Giving Acinetobacter baumannii a choice: death by phage or death by antibiotic

Bacteriophages are versatile allies in our fight against the postantibiotic era

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Acinetobacter baumannii is a wicked foe. Known for its resilience against desiccation, nutrient depletion and disinfectants, A. baumannii is difficult to eradicate once it has established itself in healthcare facilities (1). Infamous for its ability to escape the action of many antibiotics, A. baumannii poses a formidable challenge to clinicians caring for the patients it infects (2). The World Health Organization recognizes this threat and recently named A. baumannii a critical priority for research and development of new antimicrobials (3). In our paper “Bacteriophage-resistant Acinetobacter baumannii are resensitized to antimicrobials”, we demonstrate that phages can help us give a second wind to the antibiotics we already have. 

The idea behind this project was sparked after the close involvement that senior author, Jeremy Barr—now lab head at the School of Biological Sciences at Monash University in Australia—, had with the first clinical case of successful phage therapy against a systemic A. baumannii infection reported in the United States (4, 5). After successive administration of phage cocktails, the team made three seemingly unrelated observations. First, the patient’s A. baumannii isolate had become resistant to the phage cocktail. Second, it had lost its resistance against the antibiotic minocycline. Third, it had apparently lost its polysaccharide capsule. Could these phenomena be related? And if so, how? That was our starting point. 

To put the pieces of the puzzle together, we used two phylogenetically distant, clinical strains of A. baumannii and two different bacteriophages isolated from raw sewage. Let the record show that my love of Microbiology was often put to the test when working with samples of raw sewage that had been incubated overnight with nutrient-rich media. Let it also reflect my apologies for the many times the smell of the sewage cocktails forced co-workers out of the lab space. Phage isolation can be an arduous task, and I seemingly started the trend in our lab of naming phages after the people who isolate them, as a reward. Our article depicts phages øFG02 (Fernando Gordillo) and øCO01 (Cody Oliveira).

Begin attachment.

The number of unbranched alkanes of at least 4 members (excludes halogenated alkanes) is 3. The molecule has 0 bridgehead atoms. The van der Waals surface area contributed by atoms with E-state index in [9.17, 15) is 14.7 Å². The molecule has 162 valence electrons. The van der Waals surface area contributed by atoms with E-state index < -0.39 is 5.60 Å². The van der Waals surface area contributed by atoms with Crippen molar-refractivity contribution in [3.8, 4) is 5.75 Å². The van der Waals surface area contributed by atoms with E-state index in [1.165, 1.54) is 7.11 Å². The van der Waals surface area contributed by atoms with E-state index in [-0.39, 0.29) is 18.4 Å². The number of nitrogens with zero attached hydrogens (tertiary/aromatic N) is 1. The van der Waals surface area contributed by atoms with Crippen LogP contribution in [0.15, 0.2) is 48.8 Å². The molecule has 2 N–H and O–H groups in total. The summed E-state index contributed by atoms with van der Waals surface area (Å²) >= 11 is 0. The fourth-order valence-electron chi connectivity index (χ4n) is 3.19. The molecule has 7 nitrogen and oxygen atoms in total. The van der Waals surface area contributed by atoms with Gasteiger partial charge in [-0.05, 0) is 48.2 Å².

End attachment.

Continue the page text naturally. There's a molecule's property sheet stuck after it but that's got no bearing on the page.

Image. Bacteriophages in our study and their proud discoverers. øFG02 with Fernando Gordillo Altamirano (left), and øCO01 with Cody Oliveira (right). Transmission electron microscopy images by Denis Korneev.

We discovered that our phages use the capsule polysaccharides of A. baumannii as their primary receptor. We reached this conclusion after observing that 1) in an effort to escape killing by our phages, the A. baumannii strains evolved into an unencapsulated form; 2) these phage-resistant mutants contained loss-of-function mutations in genes responsible for capsule production; 3) this phenotype was recapitulated when we knocked out the genes from the wild type strains; and 4) our phages could not attach to these mutants. What seems like a straight-forward process was in fact the most challenging step in our study. We found A. baumannii notoriously difficult to genetically manipulate, and multiple attempts at transformation—natural, chemical, and by electroporation—were unsuccessful. We still attribute our successful attempts to strokes of luck, and the sheer perseverance of co-authors John Forsyth and Ruzeen Patwa.